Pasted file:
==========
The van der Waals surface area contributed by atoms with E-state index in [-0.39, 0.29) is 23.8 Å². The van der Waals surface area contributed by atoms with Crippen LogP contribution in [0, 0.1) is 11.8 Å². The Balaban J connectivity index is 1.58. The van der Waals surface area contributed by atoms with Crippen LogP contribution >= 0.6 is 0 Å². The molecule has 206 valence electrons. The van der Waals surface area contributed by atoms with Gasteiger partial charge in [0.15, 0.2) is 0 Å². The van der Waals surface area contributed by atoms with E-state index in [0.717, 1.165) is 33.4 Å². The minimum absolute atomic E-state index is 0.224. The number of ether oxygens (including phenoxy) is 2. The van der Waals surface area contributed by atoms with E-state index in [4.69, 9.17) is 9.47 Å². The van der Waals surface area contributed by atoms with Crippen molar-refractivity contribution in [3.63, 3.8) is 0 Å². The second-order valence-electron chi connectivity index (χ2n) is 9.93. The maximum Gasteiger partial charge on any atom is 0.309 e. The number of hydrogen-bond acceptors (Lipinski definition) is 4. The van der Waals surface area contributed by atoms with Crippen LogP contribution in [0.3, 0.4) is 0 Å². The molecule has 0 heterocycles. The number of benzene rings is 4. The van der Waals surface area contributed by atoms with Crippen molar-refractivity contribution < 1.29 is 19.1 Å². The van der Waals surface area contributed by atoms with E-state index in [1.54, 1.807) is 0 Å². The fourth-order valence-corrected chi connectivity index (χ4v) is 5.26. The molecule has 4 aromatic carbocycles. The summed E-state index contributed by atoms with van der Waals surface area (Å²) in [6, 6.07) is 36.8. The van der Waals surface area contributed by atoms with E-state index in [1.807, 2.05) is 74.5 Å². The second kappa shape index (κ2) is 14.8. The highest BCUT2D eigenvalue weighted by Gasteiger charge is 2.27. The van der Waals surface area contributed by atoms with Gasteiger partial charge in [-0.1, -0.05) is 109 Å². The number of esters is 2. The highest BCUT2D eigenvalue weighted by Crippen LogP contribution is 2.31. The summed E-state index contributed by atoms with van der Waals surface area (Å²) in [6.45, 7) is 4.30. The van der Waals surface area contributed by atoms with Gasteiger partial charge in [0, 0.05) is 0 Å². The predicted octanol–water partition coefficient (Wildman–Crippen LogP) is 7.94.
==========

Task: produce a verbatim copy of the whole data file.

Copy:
The van der Waals surface area contributed by atoms with E-state index in [-0.39, 0.29) is 23.8 Å². The van der Waals surface area contributed by atoms with Crippen LogP contribution in [0, 0.1) is 11.8 Å². The Balaban J connectivity index is 1.58. The van der Waals surface area contributed by atoms with Crippen LogP contribution >= 0.6 is 0 Å². The molecule has 206 valence electrons. The van der Waals surface area contributed by atoms with Gasteiger partial charge in [0.15, 0.2) is 0 Å². The van der Waals surface area contributed by atoms with E-state index in [0.717, 1.165) is 33.4 Å². The minimum absolute atomic E-state index is 0.224. The number of ether oxygens (including phenoxy) is 2. The van der Waals surface area contributed by atoms with E-state index in [4.69, 9.17) is 9.47 Å². The van der Waals surface area contributed by atoms with Crippen molar-refractivity contribution in [3.63, 3.8) is 0 Å². The second-order valence-electron chi connectivity index (χ2n) is 9.93. The maximum Gasteiger partial charge on any atom is 0.309 e. The number of hydrogen-bond acceptors (Lipinski definition) is 4. The van der Waals surface area contributed by atoms with Crippen LogP contribution in [0.3, 0.4) is 0 Å². The molecule has 0 heterocycles. The number of benzene rings is 4. The van der Waals surface area contributed by atoms with Crippen molar-refractivity contribution < 1.29 is 19.1 Å². The van der Waals surface area contributed by atoms with E-state index in [1.54, 1.807) is 0 Å². The fourth-order valence-corrected chi connectivity index (χ4v) is 5.26. The molecule has 4 aromatic carbocycles. The summed E-state index contributed by atoms with van der Waals surface area (Å²) in [6, 6.07) is 36.8. The van der Waals surface area contributed by atoms with E-state index in [1.807, 2.05) is 74.5 Å². The second kappa shape index (κ2) is 14.8. The highest BCUT2D eigenvalue weighted by Gasteiger charge is 2.27. The van der Waals surface area contributed by atoms with Gasteiger partial charge in [-0.1, -0.05) is 109 Å². The number of esters is 2. The highest BCUT2D eigenvalue weighted by Crippen LogP contribution is 2.31. The summed E-state index contributed by atoms with van der Waals surface area (Å²) in [6.45, 7) is 4.30. The van der Waals surface area contributed by atoms with Gasteiger partial charge in [0, 0.05) is 0 Å². The predicted octanol–water partition coefficient (Wildman–Crippen LogP) is 7.94.